One more portage (dubbed the “Green Bug Portage” for obvious reasons) was left. It turned out to be less eventful than the others and passed calmly. Finally, we put out into Batchewong lake. We chose a nearby camp site on the point of an island. The wind had come up by then, and kept most of the insects away for the first time. A bit more paddling, then we set camp. I fixed a pasta dish for dinner. Although there were some nervous moments (nearly over did the noodles) it all came through in the end. An addition of canned chicken to the sauce helped considerably.

That night we actually managed to watch the sun set before the bugs hit. I took another bath and bug inspection. So did Betty. The evening ended with Mark desperately trying to watch the stars come out- covered in Deet- and surrounded by ravenous mosquitos. Dragonflies surrounded him as well, swooping in to eat the mosquitoes. We like dragonflies. Yessir we do. The image of him silhouetted in the setting sun, surrounded by the tiny forms of dragonflies zipping around him will stay with me for years.


This was the first day of canoeing without portaging. I had gone out in shorts to try and get some color on my legs. I had no idea how hot the sun really was. Had I known, I would have been more careful. But as I said… I threw on some “fifteen” a third of the way into the trip… But it was too late. Investigations at the end of the day demonstrated that I had gotten rather burned- especially my knees. This forced me to wear my long pants for the remainder of the trip. So learn from Dave’s mistake, good reader. Even if it’s not all that hot out… The sun can still scorch.

Our goal for this day was to be a fourteen-plus mile trip to a camp site four to six miles out from the exit point in French lake. We stopped for lunch (PB&J tortillas) at one point, then stopped again later on to rotate people and answer the call of nature (that other one… Aside from the one that actually called us to the park in the first place… Laugh. It’s a joke). The trip was rather uneventful and we made it onto the big waters of Pickerel lake (this was the largest body of water we had been on . We were doing good time and feeling good. Another brief stop was made at a gravel and sand beach to stretch our legs (it had been a long ride in hot sun), then set out again. The beach was nice, and calm. This was to play a role just moments later.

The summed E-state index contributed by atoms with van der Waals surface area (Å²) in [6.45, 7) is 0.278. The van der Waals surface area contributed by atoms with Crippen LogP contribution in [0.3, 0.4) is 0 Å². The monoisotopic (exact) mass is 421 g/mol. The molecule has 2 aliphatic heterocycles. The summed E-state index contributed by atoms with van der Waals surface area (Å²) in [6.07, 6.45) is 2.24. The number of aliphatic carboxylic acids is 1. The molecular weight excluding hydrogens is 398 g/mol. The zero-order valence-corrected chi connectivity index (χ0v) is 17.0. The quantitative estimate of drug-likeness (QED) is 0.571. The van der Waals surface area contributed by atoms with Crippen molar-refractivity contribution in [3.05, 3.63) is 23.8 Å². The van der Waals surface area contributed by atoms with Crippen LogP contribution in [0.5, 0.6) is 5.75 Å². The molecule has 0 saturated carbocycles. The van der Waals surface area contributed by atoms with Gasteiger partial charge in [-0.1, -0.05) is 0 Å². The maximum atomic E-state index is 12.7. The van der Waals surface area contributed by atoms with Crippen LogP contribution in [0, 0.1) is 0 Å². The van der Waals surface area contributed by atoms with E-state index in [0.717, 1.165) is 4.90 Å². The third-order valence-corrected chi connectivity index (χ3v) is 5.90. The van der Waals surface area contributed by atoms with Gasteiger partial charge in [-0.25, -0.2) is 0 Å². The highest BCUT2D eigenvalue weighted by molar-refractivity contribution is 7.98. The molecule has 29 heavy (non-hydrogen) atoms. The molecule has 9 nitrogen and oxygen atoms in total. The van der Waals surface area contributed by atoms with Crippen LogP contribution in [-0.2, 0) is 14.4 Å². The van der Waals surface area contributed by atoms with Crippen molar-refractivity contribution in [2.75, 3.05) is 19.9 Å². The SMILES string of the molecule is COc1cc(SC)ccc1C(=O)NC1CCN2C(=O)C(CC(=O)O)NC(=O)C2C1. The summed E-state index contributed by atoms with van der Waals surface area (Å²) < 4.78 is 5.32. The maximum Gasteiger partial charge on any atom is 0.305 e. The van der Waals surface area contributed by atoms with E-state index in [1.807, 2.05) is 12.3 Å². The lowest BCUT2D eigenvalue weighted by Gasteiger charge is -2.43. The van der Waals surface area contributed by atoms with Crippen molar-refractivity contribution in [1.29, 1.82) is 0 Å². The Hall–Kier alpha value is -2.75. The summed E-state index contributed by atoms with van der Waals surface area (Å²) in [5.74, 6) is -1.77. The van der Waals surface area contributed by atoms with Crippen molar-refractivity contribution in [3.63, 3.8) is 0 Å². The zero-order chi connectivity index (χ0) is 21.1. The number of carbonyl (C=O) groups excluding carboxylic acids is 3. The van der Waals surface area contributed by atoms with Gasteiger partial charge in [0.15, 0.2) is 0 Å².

Shortly after our launch, nature conspired against us. We hadn’t made it more than fifteen minutes out into the big waters, when the waves started kicking up. An executive decision was made to turn back to the beach camp site we had just been on. Much to my dismay, though not without good reason. So, instead of camping 4-6 miles out from the exit point, we camped 7-9 miles out.

This would come back to haunt us later on.

The site was okay, with the aforementioned beach and a rocky outlook point. A decent fire pit was also available. So we unloaded our gear and started setting up camp. Within an hour, the rough seas were calm again. This added to my disappointment, but could not be avoided. Majority opinion led to the decision for us to stay at the camp site for Thursday as well. This in turn, led us to put more long term stuff out, such as a hammock (deadly, if out don’t want to promptly fall asleep) and a clothes line. Dinner consisted of some dehydrated chicken teriyaki meals (camping food in a bag!) and dehydrated corn. It was all acceptable, if a bit salty. I again did the cooking (I kind of enjoy it), for what it was worth. I have to say that- though it was simple- I preferred the other food we brought over the dehydrated stuff. It just seemed less processed.